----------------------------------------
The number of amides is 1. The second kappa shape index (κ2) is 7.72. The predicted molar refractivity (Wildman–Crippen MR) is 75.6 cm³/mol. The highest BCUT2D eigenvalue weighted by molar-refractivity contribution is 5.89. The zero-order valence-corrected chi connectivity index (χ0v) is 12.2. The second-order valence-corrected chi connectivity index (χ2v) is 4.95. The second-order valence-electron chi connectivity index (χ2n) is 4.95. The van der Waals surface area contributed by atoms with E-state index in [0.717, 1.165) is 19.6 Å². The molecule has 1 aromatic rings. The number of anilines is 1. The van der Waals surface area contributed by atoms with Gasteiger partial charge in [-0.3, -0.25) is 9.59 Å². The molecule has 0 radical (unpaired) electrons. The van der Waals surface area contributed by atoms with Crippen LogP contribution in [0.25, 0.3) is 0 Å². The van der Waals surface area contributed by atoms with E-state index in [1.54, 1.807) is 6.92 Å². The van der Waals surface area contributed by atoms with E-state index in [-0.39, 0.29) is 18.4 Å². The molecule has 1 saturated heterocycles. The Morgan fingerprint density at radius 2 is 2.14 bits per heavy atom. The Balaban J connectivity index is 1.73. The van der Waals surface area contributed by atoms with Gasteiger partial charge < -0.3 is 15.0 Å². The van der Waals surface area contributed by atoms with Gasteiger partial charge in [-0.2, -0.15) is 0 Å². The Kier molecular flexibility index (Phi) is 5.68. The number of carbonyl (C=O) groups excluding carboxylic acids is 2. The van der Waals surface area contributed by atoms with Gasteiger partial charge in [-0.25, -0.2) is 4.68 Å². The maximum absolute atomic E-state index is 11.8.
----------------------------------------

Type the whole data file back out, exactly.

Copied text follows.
The number of amides is 1. The second kappa shape index (κ2) is 7.72. The predicted molar refractivity (Wildman–Crippen MR) is 75.6 cm³/mol. The highest BCUT2D eigenvalue weighted by molar-refractivity contribution is 5.89. The zero-order valence-corrected chi connectivity index (χ0v) is 12.2. The second-order valence-corrected chi connectivity index (χ2v) is 4.95. The second-order valence-electron chi connectivity index (χ2n) is 4.95. The van der Waals surface area contributed by atoms with E-state index in [0.717, 1.165) is 19.6 Å². The molecule has 1 aromatic rings. The number of anilines is 1. The van der Waals surface area contributed by atoms with Gasteiger partial charge in [-0.3, -0.25) is 9.59 Å². The molecule has 0 radical (unpaired) electrons. The van der Waals surface area contributed by atoms with Crippen LogP contribution in [0.25, 0.3) is 0 Å². The van der Waals surface area contributed by atoms with E-state index in [1.54, 1.807) is 6.92 Å². The van der Waals surface area contributed by atoms with E-state index in [-0.39, 0.29) is 18.4 Å². The molecule has 1 saturated heterocycles. The Morgan fingerprint density at radius 2 is 2.14 bits per heavy atom. The Balaban J connectivity index is 1.73. The van der Waals surface area contributed by atoms with Gasteiger partial charge < -0.3 is 15.0 Å². The van der Waals surface area contributed by atoms with Gasteiger partial charge in [-0.2, -0.15) is 0 Å². The Kier molecular flexibility index (Phi) is 5.68. The number of carbonyl (C=O) groups excluding carboxylic acids is 2. The van der Waals surface area contributed by atoms with Gasteiger partial charge in [-0.25, -0.2) is 4.68 Å². The maximum absolute atomic E-state index is 11.8.